While Yoga might not have the same tangible benefits as other contributions such as free healthcare, UNIFIL stands by these endeavors, saying that they improve the quality of life for residents. Educational courses, such as language and computer classes, also help build skills to boost residents future job prospects.
A home away from home
On the tree-lined roads leading up to UNIFIL’s Miguel de Cervantes base near Marjayoun, Spanish flags fly outside of shops and locals greet foreigners with a friendly “hola, como estas?” At the Mirage Bar, camouflage-clad men drink $2 Almaza beers while their comrades scope out the prices of Hezbollah souvenir items and electronics next door.
This scene — repeated in permutations across South Lebanon — is a direct result of combining foreign troops with comparatively high disposable incomes and entrepreneurially minded members of the local population.
“If every soldier spends just $1, it will be very good for the economy,” said Jallal Ramal, who runs the PX (military jargon for an on-base store) at UNIFIL position 8-33 on the Lebanese-Israeli frontier.
While it is difficult to calculate exactly how much money UNIFIL soldiers and civilian staff regularly spend in the local economies of southern Lebanon, it is certainly far higher than Ramal’s $1.
Countries that contribute troops are given $1,028 per month per soldier by the UN. Additionally, the UN directly pays soldiers $1.28 per day for serving in Lebanon. As this wage is well below the standard salaries offered in some — especially Western — troop contributing countries, some contingents’ home countries subsidize this pay quite heavily.
Other, poorer countries pay their soldiers directly out of the UN-provided stipend, though not necessarily always the full $1,028 per month.
Neither the diplomatic missions of most troop contributing countries nor UNIFIL headquarters in Naqoura were willing to comment on troop salaries for the various contingents, making it difficult to ascertain exact troop spending across the board.
However, Lieutenant Colonel Mar Guslin of the Indonesian battalion estimated that each soldier in his unit spent a minimum of $100 per month in the local economy.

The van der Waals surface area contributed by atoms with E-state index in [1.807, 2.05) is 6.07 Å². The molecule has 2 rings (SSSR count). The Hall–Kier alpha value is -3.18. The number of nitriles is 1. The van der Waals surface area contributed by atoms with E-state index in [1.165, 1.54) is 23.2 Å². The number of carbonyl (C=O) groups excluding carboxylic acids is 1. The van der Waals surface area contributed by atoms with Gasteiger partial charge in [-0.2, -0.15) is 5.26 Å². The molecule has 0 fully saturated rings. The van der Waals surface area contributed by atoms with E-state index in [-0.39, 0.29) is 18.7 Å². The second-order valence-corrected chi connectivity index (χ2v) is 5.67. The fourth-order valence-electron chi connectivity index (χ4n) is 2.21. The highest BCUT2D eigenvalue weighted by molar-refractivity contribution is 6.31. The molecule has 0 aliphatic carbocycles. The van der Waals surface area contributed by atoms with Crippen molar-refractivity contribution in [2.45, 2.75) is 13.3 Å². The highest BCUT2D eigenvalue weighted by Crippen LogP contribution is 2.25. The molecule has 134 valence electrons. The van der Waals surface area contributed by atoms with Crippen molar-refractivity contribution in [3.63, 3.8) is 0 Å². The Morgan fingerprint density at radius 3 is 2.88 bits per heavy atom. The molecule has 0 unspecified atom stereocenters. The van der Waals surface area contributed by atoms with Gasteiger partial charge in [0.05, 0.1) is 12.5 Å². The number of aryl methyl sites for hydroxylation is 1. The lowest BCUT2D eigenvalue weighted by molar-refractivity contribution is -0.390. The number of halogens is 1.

With around 1,000 troops stationed on the battalion’s Adchit Al Qusayr base, this would equate to at least $1.2 million spent on consumer goods and services in the surrounding villages each year.
Salaries for Spanish soldiers are much higher. Including the UNIFIL stipends and subsidized pay from the Spanish government, soldiers’ salaries start at 3,500 euros ($3,954) per month, according to Colonel Rafael Ropero Bolivar, a liaison officer at the Spanish embassy in Beirut.
Pay grades go all the way up to 8,000 euros ($9,866) per month for Spanish generals serving in Lebanon.
With much more disposable income than other contingents, it is reasonable to assume that troops from European countries spend money more freely in the local economy.
While admitting it is difficult to calculate exactly how much cash a soldier might splash, Lieutenant Colonel Ismael Muro, a public information officer for the Spanish contingent, said that the average soldier might spend between $200 and $330 per month, with some spending up to $670 monthly.
By the lower-end estimates Muro supplied Executive with, annual local spending by the 1,076-strong Spanish contingent would be more than $3 million.
The presence of peacekeepers with money to burn has spurred a growth in shops, restaurants and services that cater exclusively to UNIFIL.
“I don’t have any local customers,” said Khaled Nahra, the owner of Casa Elias, a large gift shop near Marjayoun that sells everything from blue beret-wearing stuffed animals to hard liquor and ninja throwing-stars to its peacekeeping clients.
In some of the predominantly Shiite Muslim southern towns, such as Naqoura, market demand has outweighed Islamic conservatism, with shops and restaurants selling alcohol for soldiers.
As stores catering to UNIFIL across the south expand their warehouses and the mission’s gargantuan headquarters in Naqoura sprawls even further in a flurry of construction, it is apparent that the word “interim” has lost its meaning.
With troops entrenched in the south for the foreseeable future, companies, communities and families in the area can look forward to continued economic benefit from the restive reputation of the land south of the Litani.